Woman arrested in South Korea for murder of two children found in suitcases in New Zealand

  • A woman suspected to be the biological mother of two children found dead in suitcases inside a New Zealand storage facility has been taken into custody.
  • The 42-year-old was arrested on Thursday morning in Ulsan, South Korea.
  • On Aug. 11, the remains of two children, aged 7 and 10 years old, were found inside suitcases bought by a family at an abandoned goods auction.
  • The children are believed to have been dead for at least three to four years.
  • The suspect will be undergoing a review as to whether she will be extradited.

A 42-year-old woman believed to be the biological mother of two children found dead inside suitcases in New Zealand has been arrested in connection with their murders. 

On Thursday morning, the suspect was arrested and taken into custody in Ulsan, South Korea. 

“The arrest warrant was issued by Korean Courts as a result of a request by NZ Police for an arrest warrant under the extradition treaty between New Zealand and the Republic of Korea,” New Zealand Detective Inspector Tofilau Fa’amanuia Vaaelua said in a statement Thursday.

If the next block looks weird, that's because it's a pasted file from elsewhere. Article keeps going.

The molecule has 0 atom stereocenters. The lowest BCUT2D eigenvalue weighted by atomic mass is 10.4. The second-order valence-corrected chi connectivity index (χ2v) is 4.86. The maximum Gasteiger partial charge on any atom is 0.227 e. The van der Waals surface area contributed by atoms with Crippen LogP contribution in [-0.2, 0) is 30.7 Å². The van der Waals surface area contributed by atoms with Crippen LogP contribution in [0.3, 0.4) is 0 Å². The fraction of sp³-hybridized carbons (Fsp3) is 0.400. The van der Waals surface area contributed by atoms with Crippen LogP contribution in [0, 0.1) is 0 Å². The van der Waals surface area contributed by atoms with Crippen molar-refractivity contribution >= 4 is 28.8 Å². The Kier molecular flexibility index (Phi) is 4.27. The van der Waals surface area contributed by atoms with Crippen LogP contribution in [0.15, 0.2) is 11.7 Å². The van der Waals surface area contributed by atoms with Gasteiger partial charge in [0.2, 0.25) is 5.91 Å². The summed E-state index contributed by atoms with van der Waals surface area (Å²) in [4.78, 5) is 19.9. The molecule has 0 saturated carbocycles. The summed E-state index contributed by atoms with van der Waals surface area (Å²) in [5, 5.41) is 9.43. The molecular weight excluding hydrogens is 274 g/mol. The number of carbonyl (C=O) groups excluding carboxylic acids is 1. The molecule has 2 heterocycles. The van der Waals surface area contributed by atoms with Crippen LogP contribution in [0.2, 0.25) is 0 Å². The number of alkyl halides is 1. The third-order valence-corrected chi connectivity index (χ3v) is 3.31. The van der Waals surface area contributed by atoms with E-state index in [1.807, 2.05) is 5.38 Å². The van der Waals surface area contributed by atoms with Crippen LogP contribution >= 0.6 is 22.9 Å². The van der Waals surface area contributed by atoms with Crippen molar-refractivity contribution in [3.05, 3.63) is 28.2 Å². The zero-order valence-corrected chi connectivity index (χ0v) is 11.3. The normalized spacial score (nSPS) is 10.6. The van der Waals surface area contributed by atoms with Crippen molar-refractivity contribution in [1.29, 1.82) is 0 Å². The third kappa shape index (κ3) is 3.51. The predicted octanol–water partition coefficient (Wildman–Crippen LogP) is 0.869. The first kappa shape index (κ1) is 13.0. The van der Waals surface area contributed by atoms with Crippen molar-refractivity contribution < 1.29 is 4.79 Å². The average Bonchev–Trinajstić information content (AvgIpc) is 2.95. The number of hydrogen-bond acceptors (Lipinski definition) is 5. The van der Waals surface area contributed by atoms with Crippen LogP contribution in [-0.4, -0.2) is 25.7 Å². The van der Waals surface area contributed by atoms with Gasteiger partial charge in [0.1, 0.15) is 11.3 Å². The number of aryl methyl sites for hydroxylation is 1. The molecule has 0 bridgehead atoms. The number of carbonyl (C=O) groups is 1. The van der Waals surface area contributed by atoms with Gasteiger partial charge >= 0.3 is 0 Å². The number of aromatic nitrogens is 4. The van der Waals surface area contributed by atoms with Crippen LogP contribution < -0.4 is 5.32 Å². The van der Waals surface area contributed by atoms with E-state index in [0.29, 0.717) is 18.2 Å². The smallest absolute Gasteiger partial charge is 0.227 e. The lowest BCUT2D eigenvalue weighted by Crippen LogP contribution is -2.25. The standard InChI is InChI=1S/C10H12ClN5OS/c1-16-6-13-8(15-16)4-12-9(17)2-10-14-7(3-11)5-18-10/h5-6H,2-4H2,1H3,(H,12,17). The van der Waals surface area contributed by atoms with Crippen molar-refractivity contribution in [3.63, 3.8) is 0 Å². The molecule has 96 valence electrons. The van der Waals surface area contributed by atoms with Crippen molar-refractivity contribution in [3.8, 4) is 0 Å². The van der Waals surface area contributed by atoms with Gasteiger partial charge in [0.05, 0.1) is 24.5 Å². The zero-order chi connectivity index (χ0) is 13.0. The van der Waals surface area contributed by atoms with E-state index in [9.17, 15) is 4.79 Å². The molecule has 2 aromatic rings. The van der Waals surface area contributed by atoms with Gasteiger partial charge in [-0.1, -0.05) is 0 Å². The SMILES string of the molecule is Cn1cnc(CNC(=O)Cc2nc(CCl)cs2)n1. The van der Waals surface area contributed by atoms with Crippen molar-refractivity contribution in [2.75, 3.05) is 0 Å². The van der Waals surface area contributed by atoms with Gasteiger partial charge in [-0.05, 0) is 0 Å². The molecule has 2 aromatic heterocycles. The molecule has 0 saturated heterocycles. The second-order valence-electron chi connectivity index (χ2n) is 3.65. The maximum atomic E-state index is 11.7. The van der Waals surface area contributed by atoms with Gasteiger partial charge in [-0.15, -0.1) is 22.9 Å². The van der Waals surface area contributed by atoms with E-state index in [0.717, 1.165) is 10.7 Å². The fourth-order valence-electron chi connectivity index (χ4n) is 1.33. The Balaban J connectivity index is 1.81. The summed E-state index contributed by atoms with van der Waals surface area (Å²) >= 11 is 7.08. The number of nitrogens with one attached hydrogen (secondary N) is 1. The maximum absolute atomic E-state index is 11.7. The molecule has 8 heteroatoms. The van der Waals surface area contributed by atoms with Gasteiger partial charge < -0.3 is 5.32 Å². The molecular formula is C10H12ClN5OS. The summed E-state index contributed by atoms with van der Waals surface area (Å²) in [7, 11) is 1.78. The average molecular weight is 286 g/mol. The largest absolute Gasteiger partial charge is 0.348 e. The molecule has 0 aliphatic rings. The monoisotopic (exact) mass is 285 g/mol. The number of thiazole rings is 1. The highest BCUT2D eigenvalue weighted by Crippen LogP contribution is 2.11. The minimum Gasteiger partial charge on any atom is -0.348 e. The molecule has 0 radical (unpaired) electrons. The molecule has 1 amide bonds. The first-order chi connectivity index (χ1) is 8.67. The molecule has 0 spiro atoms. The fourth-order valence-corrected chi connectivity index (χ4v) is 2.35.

Photographs show the woman covering her face with her coat as officers escorted her into the Ulsan police station, where she will be interrogated by prosecutors. As reporters asked whether the woman would confess, she repeatedly said, “I didn’t do it.”

The remains of two children aged 7 and 10 years old were found inside suitcases bought by a New Zealand family at an abandoned goods auction. Investigators believe that the children had been dead for at least three to four years. 

Authorities have identified both children; however, their names remain unknown upon the request of the children’s family. 

Park Seung-hoon, an official at the National Police Agency, stated that the Seoul High Court will undergo a review to determine whether to extradite the suspect. Although an official date has not been set, the decision must be made within the next two months.

“To have someone in custody overseas within such a short period of time has all been down to the assistance of the Korean authorities and the coordination by our (New Zealand) Police Interpol staff,” Vaaelua said.

 

Featured Image: Reuters

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